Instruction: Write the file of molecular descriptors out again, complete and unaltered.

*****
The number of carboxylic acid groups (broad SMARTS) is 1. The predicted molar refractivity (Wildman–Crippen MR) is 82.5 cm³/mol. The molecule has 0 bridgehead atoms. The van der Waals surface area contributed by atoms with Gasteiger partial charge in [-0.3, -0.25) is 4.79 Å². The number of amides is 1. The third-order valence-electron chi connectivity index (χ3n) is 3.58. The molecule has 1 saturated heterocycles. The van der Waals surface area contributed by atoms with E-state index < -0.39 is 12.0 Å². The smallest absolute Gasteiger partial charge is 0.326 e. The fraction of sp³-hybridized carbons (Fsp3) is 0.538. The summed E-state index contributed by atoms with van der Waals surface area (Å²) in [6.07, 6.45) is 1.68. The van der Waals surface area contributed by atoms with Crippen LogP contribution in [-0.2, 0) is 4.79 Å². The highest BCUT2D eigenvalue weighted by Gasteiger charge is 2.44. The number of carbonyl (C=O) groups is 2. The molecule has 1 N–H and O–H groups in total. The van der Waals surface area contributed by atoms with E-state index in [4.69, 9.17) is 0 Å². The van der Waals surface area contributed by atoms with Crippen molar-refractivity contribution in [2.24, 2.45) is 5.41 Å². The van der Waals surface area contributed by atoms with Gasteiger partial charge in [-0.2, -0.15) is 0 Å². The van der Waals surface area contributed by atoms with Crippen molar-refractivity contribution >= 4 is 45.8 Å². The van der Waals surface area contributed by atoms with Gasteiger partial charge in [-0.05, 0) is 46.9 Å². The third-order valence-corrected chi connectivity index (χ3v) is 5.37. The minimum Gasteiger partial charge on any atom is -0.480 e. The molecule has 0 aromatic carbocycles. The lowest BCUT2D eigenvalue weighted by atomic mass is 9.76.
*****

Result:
The number of carboxylic acid groups (broad SMARTS) is 1. The predicted molar refractivity (Wildman–Crippen MR) is 82.5 cm³/mol. The molecule has 0 bridgehead atoms. The van der Waals surface area contributed by atoms with Gasteiger partial charge in [-0.3, -0.25) is 4.79 Å². The number of amides is 1. The third-order valence-electron chi connectivity index (χ3n) is 3.58. The molecule has 1 saturated heterocycles. The van der Waals surface area contributed by atoms with E-state index < -0.39 is 12.0 Å². The smallest absolute Gasteiger partial charge is 0.326 e. The fraction of sp³-hybridized carbons (Fsp3) is 0.538. The summed E-state index contributed by atoms with van der Waals surface area (Å²) in [6.07, 6.45) is 1.68. The van der Waals surface area contributed by atoms with Crippen LogP contribution in [-0.2, 0) is 4.79 Å². The highest BCUT2D eigenvalue weighted by Gasteiger charge is 2.44. The number of carbonyl (C=O) groups is 2. The molecule has 1 N–H and O–H groups in total. The van der Waals surface area contributed by atoms with E-state index in [4.69, 9.17) is 0 Å². The van der Waals surface area contributed by atoms with Crippen molar-refractivity contribution in [2.24, 2.45) is 5.41 Å². The van der Waals surface area contributed by atoms with Gasteiger partial charge in [-0.2, -0.15) is 0 Å². The van der Waals surface area contributed by atoms with Crippen molar-refractivity contribution >= 4 is 45.8 Å². The van der Waals surface area contributed by atoms with Gasteiger partial charge in [-0.05, 0) is 46.9 Å². The third-order valence-corrected chi connectivity index (χ3v) is 5.37. The minimum Gasteiger partial charge on any atom is -0.480 e. The molecule has 0 aromatic carbocycles. The lowest BCUT2D eigenvalue weighted by atomic mass is 9.76.